Besides, before the crash, I had no car payments. I owned the Escape outright. All it cost me was insurance and gas.
Why should I lose money for something that wasn’t my fault? Why should I be forced to reach into my pocket and pay for this woman’s actions? I know life is not fair, but this is absolutely ridiculous.
I’m not looking to profit off this situation, but I definitely should not lose money because of it nor should I be forced to settle for a vehicle that is much less than what I had.
I shouldn’t be saddled with a financial hardship because of someone else’s mistake.
The ticket issued by the sheriff’s office says the crash was her fault, not mine. As much as I hate to use the v-word, I’m the victim here.
Some would say, “Oh well, it’s just a car.”
For those who can afford to replace a vehicle at the drop of a hat or who change vehicles every few years just for the heck of it, I’m sure that attitude is fine.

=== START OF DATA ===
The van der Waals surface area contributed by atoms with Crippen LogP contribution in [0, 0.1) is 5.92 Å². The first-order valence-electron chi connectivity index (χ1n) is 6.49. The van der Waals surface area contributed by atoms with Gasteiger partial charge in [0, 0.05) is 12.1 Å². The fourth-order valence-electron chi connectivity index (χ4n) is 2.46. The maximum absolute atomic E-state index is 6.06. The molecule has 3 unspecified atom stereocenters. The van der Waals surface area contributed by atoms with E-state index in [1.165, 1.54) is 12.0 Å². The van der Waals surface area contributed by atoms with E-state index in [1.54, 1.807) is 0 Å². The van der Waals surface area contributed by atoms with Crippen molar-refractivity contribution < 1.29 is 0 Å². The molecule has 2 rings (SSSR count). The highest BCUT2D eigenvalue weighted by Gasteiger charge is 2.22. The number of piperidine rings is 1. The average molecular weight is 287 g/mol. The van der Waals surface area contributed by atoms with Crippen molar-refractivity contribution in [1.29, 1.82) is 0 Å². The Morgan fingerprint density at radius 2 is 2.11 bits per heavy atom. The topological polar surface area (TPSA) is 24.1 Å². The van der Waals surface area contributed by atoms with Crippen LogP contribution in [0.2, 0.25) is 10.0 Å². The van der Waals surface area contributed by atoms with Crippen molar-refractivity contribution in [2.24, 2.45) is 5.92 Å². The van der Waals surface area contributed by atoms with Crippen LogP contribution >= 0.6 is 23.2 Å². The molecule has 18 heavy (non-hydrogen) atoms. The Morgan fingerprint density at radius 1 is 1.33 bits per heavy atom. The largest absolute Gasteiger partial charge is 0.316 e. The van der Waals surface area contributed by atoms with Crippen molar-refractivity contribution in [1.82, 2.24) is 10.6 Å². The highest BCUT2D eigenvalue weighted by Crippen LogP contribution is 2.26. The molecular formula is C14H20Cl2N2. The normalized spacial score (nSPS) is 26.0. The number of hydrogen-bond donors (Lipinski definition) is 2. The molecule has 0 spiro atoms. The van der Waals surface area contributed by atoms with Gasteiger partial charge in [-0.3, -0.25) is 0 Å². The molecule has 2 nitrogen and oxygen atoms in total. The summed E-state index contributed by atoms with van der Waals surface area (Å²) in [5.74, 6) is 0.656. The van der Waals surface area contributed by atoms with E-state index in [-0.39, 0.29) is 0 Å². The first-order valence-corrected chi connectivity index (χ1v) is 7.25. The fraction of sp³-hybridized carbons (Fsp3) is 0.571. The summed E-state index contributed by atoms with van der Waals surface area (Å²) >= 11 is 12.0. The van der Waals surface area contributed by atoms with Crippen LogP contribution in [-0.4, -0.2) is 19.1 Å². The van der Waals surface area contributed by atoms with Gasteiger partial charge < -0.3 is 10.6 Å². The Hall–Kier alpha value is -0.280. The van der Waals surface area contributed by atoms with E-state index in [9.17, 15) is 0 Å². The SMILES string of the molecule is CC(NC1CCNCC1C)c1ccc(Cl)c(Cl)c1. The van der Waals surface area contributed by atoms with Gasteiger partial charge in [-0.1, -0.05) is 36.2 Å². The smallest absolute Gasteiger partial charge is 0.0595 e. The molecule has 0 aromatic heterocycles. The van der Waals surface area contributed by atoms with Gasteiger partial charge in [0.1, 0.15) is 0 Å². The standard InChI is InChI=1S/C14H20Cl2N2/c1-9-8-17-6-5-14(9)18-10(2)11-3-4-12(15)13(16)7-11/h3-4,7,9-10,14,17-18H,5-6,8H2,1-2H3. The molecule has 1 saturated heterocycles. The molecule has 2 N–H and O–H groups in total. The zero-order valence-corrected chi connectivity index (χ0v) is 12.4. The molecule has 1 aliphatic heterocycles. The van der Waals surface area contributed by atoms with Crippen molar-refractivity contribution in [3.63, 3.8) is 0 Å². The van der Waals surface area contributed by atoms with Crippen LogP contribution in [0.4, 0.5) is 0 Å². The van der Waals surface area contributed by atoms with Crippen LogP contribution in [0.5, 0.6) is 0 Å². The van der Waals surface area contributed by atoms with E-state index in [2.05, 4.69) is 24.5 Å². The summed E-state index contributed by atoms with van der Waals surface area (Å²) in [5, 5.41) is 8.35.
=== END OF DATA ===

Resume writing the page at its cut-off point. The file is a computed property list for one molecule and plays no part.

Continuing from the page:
But for myself and for many others out there who cannot afford to do that, a car is definitely more than “just a car.”
This low-mileage, practically-new Escape was supposed to last me a long time, not a mere 10 months.
I want to be made whole. I want what I had before the crash. That’s logical. That’s reasonable. That’s fair. I’m not going to accept anything less. I shouldn’t have to. Something was taken from me and I want it back.
With apologies to the Welsh poet Dylan Thomas, I will not go gentle into that good night. I’m going to rage, rage against those that seek to deprive me of what is right, what is just, what is mine.
I’m tired of being screwed over by the increasing hordes of people in this world who are irresponsible, careless and oblivious to their impact on others. I’m tired of people who make messes and expect others to clean up after them. I’m drawing my line in the sand and making my stand here.
To quote the character Howard Beale from “Network,” a classic 1976 film – “I’m as mad as hell, and I’m not going to take this anymore!”